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Numerous articles, editorials, and letters to the editor are being published in local newspapers concerning uranium mining in northern Colorado. To view them, see the Reference page.
 
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Be skeptical in weighing uranium Print

by Brenda Rader Mross This e-mail address is being protected from spam bots, you need JavaScript enabled to view it
Fort Collins Coloradoan (Community Column)
January 23, 2008

It has been dubbed the "New Gold Rush," but is not to be confused with a more youthful-looking, blonde-haired radio personality, a.k.a. Mr. Limbaugh.

Some refer to it to as "uraniumania."

Still others call it crazy, dangerous.

"It" is the revival of uranium mining "out West," and now perhaps just northeast of where you and I live. Because Powertech's proposed Centennial project is so close to home, I got an e-mail from the Waverly Advisory Committee inviting interested parties to a public forum on the subject at Harmony Library.

When it comes to energy, we're all interested, right? And heaven knows what with gasoline prices continually threatening to cross the $3 per gallon threshold and natural gas bills over $200 a month, well, there isn't much to celebrate, let alone any money left over for partying.

While I admired the Fort Collins City Council's resolutely just saying no to uranium mining, the lack of energy city staff expended on research effectively rendered said resolution powerless. Worse, the city's inaction in taking this action inadvertently gave Powertech more fuel for its fire, evidenced by the company's full-page newspaper ad in mid-December berating the council for what I agree amounts to bad public policy.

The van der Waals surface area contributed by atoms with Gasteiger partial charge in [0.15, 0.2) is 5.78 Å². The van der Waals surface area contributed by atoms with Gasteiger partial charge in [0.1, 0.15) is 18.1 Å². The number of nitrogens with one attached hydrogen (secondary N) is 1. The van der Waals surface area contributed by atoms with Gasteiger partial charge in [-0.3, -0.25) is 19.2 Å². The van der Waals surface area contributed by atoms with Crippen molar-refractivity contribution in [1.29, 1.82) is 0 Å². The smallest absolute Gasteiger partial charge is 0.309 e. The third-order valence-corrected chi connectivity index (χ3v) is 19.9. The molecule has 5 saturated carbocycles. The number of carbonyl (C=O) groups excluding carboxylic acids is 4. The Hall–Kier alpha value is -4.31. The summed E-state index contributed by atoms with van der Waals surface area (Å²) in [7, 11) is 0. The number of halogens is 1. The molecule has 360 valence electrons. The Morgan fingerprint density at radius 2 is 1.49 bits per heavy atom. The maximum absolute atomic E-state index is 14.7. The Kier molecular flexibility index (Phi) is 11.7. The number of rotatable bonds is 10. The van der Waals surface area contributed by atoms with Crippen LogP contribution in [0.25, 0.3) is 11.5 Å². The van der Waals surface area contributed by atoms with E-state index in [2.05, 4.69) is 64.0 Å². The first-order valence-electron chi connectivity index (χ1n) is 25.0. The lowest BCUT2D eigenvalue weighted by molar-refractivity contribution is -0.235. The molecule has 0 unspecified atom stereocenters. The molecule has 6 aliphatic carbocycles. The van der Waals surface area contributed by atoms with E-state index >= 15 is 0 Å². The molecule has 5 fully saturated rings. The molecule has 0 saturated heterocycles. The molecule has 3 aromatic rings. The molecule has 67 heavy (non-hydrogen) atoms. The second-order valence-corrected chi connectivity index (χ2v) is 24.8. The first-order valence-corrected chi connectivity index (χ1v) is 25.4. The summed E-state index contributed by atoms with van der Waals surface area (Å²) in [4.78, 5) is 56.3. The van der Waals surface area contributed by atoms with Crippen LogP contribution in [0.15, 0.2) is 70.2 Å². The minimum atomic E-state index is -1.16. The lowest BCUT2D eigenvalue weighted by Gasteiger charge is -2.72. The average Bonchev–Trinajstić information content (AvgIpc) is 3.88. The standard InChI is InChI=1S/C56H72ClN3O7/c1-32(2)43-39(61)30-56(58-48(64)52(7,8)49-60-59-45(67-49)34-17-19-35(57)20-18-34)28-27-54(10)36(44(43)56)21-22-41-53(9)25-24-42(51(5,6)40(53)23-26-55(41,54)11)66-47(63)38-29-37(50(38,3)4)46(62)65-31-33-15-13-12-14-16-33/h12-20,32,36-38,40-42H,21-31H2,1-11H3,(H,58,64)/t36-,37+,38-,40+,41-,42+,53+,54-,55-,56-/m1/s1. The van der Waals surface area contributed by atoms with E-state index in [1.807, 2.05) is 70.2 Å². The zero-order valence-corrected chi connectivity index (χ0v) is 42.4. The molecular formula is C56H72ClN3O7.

Since I likewise know next to nothing about uranium mining, I decided to attend the Jan. 14 forum. I wasn't the only one; it was standing room only. Which is saying something considering it was cold, dark, windy and Monday.

The good news is the Fort Collins Regional Library District achieved its objective in providing "a dialogue for civil discourse around a controversial subject." Dr. Paul Alexander, director of the Institute on the Common Good, did a fine job moderating. His ground rules were uncommonly good and worth repeating: "We are here ... to model civil discourse, not public debate. It's OK to disagree, but we will do so with curiosity, not hostility. We will be brief ... so everyone can participate; follow agreed-upon time guidelines; encourage and welcome diverse perspectives; listen to understand not to reload; and speak honestly and respectfully."

Other than some mostly muffled muttering and mirthful mocking in the back, the audience was well-behaved. Panelists on both sides of the table were cordial, and although there was noticeable friction, there was more reason than rhetoric (but still too much of the latter).

The bad news is that there remains a number of unknowns, the most important of which I think is will the Canadian company resort to open pit mining should its "safer" in-situ leach methods fail? Also, as of this writing, the Powertech people have failed to answer my two calls asking for more clarity as to just what they considertheir "considerable profit" to be. At current uranium prices, which have gone from single to triple digits per pound in the last six years, the purported economic benefits touted for Weld County may indeed be a mere drop in a proverbial bucket overflowing with U.S. bucks.

During this so-called nuclear renaissance, please, please pay heed to who is behind the renewed interest and why, and remember most of the "facts and sound science" are published by those with the resources - and reasons - to do so.

I'm not a card-carrying member of CARD (Coloradoans Against Resources Destruction), but I am quick to pan the pursuit of nonrenewable resources over renewable sources.

Brenda Rader Mross promises in her column to "call 'em like she sees 'em," and invites you to do the same at This e-mail address is being protected from spam bots, you need JavaScript enabled to view it .




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